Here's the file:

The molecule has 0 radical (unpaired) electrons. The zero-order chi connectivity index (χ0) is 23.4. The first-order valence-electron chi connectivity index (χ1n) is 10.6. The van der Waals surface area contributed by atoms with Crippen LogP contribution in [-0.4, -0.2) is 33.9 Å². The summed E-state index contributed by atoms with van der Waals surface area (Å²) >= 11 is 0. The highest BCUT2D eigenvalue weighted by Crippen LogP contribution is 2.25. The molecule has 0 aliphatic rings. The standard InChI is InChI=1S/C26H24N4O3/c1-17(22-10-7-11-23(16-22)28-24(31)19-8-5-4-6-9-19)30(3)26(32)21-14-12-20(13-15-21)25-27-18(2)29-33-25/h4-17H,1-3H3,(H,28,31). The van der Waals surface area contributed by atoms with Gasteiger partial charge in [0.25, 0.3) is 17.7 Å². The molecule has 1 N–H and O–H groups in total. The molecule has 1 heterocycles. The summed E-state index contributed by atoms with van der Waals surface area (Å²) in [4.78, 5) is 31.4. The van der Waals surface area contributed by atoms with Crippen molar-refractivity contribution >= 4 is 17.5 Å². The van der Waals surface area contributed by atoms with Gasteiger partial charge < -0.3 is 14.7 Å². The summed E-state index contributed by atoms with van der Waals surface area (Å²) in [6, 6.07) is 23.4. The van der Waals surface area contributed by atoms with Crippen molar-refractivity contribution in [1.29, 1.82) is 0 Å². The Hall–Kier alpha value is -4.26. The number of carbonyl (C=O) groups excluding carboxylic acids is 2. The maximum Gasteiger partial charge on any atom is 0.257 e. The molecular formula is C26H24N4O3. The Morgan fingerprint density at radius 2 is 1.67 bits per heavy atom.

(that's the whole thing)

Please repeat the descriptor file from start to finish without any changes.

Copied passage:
The molecule has 0 radical (unpaired) electrons. The zero-order chi connectivity index (χ0) is 23.4. The first-order valence-electron chi connectivity index (χ1n) is 10.6. The van der Waals surface area contributed by atoms with Crippen LogP contribution in [-0.4, -0.2) is 33.9 Å². The summed E-state index contributed by atoms with van der Waals surface area (Å²) >= 11 is 0. The highest BCUT2D eigenvalue weighted by Crippen LogP contribution is 2.25. The molecule has 0 aliphatic rings. The standard InChI is InChI=1S/C26H24N4O3/c1-17(22-10-7-11-23(16-22)28-24(31)19-8-5-4-6-9-19)30(3)26(32)21-14-12-20(13-15-21)25-27-18(2)29-33-25/h4-17H,1-3H3,(H,28,31). The van der Waals surface area contributed by atoms with Gasteiger partial charge in [0.25, 0.3) is 17.7 Å². The molecule has 1 N–H and O–H groups in total. The molecule has 1 heterocycles. The summed E-state index contributed by atoms with van der Waals surface area (Å²) in [4.78, 5) is 31.4. The van der Waals surface area contributed by atoms with Crippen molar-refractivity contribution >= 4 is 17.5 Å². The van der Waals surface area contributed by atoms with Gasteiger partial charge < -0.3 is 14.7 Å². The summed E-state index contributed by atoms with van der Waals surface area (Å²) in [6, 6.07) is 23.4. The van der Waals surface area contributed by atoms with Crippen molar-refractivity contribution in [1.29, 1.82) is 0 Å². The Hall–Kier alpha value is -4.26. The number of carbonyl (C=O) groups excluding carboxylic acids is 2. The maximum Gasteiger partial charge on any atom is 0.257 e. The molecular formula is C26H24N4O3. The Morgan fingerprint density at radius 2 is 1.67 bits per heavy atom.